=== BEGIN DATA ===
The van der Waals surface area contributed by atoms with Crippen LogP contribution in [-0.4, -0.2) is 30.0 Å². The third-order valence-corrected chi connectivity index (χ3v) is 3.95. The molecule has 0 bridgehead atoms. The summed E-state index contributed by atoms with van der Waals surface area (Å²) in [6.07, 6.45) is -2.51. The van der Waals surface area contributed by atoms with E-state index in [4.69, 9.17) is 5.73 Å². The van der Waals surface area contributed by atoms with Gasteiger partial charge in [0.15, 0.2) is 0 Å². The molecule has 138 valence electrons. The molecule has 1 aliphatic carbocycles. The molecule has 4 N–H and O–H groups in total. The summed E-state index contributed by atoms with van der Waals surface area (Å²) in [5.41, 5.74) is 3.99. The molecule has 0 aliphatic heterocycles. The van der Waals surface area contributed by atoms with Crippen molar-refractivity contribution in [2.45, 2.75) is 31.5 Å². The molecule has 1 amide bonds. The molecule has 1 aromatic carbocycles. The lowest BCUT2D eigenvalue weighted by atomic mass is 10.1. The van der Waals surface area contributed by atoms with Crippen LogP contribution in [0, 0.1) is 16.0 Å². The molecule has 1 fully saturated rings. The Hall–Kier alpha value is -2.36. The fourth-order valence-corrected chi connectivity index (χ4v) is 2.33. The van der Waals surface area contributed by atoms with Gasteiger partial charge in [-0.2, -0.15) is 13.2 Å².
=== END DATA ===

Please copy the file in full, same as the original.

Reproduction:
The van der Waals surface area contributed by atoms with Crippen LogP contribution in [-0.4, -0.2) is 30.0 Å². The third-order valence-corrected chi connectivity index (χ3v) is 3.95. The molecule has 0 bridgehead atoms. The summed E-state index contributed by atoms with van der Waals surface area (Å²) in [6.07, 6.45) is -2.51. The van der Waals surface area contributed by atoms with E-state index in [4.69, 9.17) is 5.73 Å². The van der Waals surface area contributed by atoms with Gasteiger partial charge in [0.15, 0.2) is 0 Å². The molecule has 138 valence electrons. The molecule has 1 aliphatic carbocycles. The molecule has 4 N–H and O–H groups in total. The summed E-state index contributed by atoms with van der Waals surface area (Å²) in [5.41, 5.74) is 3.99. The molecule has 0 aliphatic heterocycles. The van der Waals surface area contributed by atoms with Crippen molar-refractivity contribution in [2.45, 2.75) is 31.5 Å². The molecule has 1 amide bonds. The molecule has 1 aromatic carbocycles. The lowest BCUT2D eigenvalue weighted by atomic mass is 10.1. The van der Waals surface area contributed by atoms with Crippen LogP contribution in [0, 0.1) is 16.0 Å². The molecule has 1 fully saturated rings. The Hall–Kier alpha value is -2.36. The fourth-order valence-corrected chi connectivity index (χ4v) is 2.33. The van der Waals surface area contributed by atoms with Gasteiger partial charge in [-0.2, -0.15) is 13.2 Å².